Air Pollution Is Shortening Life By 10 Years In Delhi: AQLI Report

New Delhi: Pollution led to more than 2.3 million premature deaths in India in 2019, according to a new Lancet study. Nearly 1.6 million deaths were due to air pollution alone, and more than 500,000 were caused by water pollution. Nearly 1.6 million deaths were due to air pollution alone, and more than 500,000 were caused by water pollution.

Nearly 1.6 million deaths were due to air pollution alone, and more than 500,000 were caused by water pollution, the report said.

Coming to the national capital, toxic air pollution is cutting short people’s lives by almost 10 years, emerging as the worst threat to human health in India, says the latest Air Quality Life Index (AQLI) report.

“Measured in terms of life expectancy, particulate pollution is the greatest threat to human health in India, reducing life expectancy by five years,” the AQLI report said. In contrast, child and maternal malnutrition reduce average life expectancy by about 1.8 years, while smoking cuts average life expectancy by 1.5 years.


Developed by the University of Chicago Milton Friedman Distinguished Service Professor in Economics Michael Greenstone and his team at the Energy Policy Institute at the University of Chicago (EPIC), the AQLI is a pollution index that translates air pollution into its impact on life expectancy.

“All of India’s 1.3 billion people live in areas where the annual average particulate pollution level exceeds the WHO (World Health Organisation) guideline. More than 63 per cent of the population live in areas that exceed the country’s own national air quality standard,” the report said.

The report described India as the world’s second most polluted country, next only to Bangladesh. It presents a global picture of the impact of particulate pollution (PM2.5) on human lives in 2020, as the COVID-19 pandemic first emerged.

Impact on life expectancy 

“It’s critical that citizens demand clean air. And AQLI as a tool empowers citizens and policymakers to create an evidence-backed conversation around the impacts of air pollution on human health. So no matter which part of India you live in, this tool tells you precisely how air pollution is reducing your life spans,” Ashirbad Raha, Communications Director, EPIC India, was said while explaining the usefulness of AQLI, moneycontrol reported.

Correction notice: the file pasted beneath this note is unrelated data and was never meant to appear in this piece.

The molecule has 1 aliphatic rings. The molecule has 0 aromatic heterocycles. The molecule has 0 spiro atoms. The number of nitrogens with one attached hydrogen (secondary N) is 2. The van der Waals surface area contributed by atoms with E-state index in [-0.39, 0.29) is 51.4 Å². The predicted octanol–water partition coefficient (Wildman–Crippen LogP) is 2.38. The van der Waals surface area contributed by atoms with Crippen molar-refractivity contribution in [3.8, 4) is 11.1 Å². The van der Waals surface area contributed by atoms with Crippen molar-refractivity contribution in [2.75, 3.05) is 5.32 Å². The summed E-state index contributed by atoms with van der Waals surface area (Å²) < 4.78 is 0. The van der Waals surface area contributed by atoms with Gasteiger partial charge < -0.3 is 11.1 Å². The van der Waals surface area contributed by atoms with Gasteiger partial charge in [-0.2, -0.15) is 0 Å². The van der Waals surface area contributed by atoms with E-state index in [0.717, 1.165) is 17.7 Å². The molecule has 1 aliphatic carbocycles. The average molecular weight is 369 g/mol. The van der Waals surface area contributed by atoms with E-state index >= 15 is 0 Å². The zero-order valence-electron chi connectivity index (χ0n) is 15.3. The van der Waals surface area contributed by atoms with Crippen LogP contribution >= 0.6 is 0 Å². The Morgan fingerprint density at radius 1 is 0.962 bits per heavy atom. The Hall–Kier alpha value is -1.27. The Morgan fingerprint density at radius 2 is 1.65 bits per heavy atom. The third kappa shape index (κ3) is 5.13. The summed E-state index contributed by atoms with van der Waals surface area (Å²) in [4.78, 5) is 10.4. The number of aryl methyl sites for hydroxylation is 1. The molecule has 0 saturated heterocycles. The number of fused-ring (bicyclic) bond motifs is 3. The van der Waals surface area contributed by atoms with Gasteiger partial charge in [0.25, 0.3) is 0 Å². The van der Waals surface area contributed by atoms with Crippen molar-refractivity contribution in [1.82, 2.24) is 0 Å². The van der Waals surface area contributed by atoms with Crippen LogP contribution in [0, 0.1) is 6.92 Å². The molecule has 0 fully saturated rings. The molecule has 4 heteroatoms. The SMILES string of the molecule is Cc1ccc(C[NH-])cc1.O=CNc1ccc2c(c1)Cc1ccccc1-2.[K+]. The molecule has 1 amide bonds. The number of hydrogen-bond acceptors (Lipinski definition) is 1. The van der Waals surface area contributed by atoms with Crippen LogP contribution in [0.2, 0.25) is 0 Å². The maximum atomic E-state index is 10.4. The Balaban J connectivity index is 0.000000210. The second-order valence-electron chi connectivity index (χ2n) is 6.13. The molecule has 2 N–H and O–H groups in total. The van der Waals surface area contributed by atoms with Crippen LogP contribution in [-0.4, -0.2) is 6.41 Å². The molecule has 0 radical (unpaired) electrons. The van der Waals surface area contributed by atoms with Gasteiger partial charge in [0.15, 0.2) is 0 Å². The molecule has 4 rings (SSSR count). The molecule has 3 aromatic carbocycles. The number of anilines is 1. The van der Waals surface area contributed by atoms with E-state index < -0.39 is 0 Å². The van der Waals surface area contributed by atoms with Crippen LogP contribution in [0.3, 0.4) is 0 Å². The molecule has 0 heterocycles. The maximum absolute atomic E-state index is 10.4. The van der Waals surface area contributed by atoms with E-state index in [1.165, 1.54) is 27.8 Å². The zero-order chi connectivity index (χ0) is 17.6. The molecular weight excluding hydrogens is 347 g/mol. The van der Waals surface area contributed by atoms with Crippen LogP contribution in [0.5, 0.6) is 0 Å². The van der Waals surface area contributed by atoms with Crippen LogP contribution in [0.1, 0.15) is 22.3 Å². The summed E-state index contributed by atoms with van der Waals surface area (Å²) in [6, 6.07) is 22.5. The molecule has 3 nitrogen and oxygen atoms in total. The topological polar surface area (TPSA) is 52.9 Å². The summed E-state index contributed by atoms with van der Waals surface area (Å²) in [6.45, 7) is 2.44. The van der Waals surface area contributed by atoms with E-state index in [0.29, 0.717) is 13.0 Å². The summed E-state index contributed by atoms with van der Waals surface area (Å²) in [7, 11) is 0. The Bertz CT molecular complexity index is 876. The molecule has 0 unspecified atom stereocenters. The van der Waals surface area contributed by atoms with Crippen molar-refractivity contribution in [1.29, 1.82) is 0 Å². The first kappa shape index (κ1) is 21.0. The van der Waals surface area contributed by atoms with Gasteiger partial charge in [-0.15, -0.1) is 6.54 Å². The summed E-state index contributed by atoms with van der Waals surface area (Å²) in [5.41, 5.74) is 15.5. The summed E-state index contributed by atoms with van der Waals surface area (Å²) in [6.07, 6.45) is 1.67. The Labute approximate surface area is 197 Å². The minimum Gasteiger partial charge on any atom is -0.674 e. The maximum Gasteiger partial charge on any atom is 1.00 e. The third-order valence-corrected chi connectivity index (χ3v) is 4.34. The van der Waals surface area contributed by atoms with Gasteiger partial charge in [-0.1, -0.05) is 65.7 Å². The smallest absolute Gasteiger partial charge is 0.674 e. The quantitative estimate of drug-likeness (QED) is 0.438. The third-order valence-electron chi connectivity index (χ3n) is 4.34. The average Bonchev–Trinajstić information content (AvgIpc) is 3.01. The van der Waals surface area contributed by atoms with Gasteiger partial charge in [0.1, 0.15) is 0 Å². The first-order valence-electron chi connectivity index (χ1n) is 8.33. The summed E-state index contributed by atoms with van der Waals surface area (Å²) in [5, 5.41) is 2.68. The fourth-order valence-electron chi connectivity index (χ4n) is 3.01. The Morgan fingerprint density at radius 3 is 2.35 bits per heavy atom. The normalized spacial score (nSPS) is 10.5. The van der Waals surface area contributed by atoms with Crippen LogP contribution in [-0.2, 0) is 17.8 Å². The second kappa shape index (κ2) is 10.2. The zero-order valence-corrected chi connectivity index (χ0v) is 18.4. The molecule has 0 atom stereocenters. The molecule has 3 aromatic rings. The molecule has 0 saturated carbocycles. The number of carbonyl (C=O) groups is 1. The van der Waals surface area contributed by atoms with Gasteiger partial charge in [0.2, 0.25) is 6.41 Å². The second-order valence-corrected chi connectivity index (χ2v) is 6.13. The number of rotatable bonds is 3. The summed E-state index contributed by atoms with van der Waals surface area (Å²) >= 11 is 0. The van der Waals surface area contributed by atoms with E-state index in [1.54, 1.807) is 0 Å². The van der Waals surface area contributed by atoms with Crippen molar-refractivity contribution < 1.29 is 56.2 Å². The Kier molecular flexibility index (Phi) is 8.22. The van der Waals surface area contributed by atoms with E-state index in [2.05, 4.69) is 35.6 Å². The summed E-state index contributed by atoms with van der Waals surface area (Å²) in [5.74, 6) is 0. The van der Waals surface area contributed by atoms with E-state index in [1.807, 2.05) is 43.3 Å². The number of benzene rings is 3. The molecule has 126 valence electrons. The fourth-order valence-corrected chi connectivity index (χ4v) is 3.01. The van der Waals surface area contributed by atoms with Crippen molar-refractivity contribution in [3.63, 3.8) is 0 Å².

Noting that India has the most polluted air in some of its regions, the report says nearly 510 million people, about 40 per cent of the Indian population living in the Indo-Gangetic plains (Bihar, Chandigarh, Delhi, Haryana, Punjab, Uttar Pradesh, and West Bengal), are on the track to lose 7.6 years of life expectancy on an average if the current pollution levels persist.

“The residents of Lucknow stand to lose 9.5 years of life expectancy if pollution levels persist,” it added.

The AQLI report said air pollution is no longer just limited to Indo-Gangetic plains as high levels of air pollution have expanded geographically over the last two decades.

Policy intervention National Clean Air Programme (NCAP)

In Maharashtra and Madhya Pradesh, home to 200 million people, pollution has risen by 68.4 per cent and 77.2 per cent, respectively, since early 2000.

“Here, the average person is now losing an additional 1.5 to 2.2 years of life expectancy, relative to the life expectancy implications of pollution levels in 2000,” the report added.

The report acknowledged policy intervention by the Union government in the form of the National Clean Air Programme (NCAP) to reduce particulate pollution by 20 per cent to 30 per cent, by 2024.

“If India were to achieve and sustain this reduction, it would lead to remarkable health improvements… According to the AQLI, a permanent, nationwide reduction of 25 per cent, the midpoint of NCAP’s target range, would increase India’s average national life expectancy by 1.4 years, and by 2.6 years for residents of the National Capital Territory of Delhi,” it added.

The report blamed India for contributing about 44 per cent of the world’s increase in pollution.

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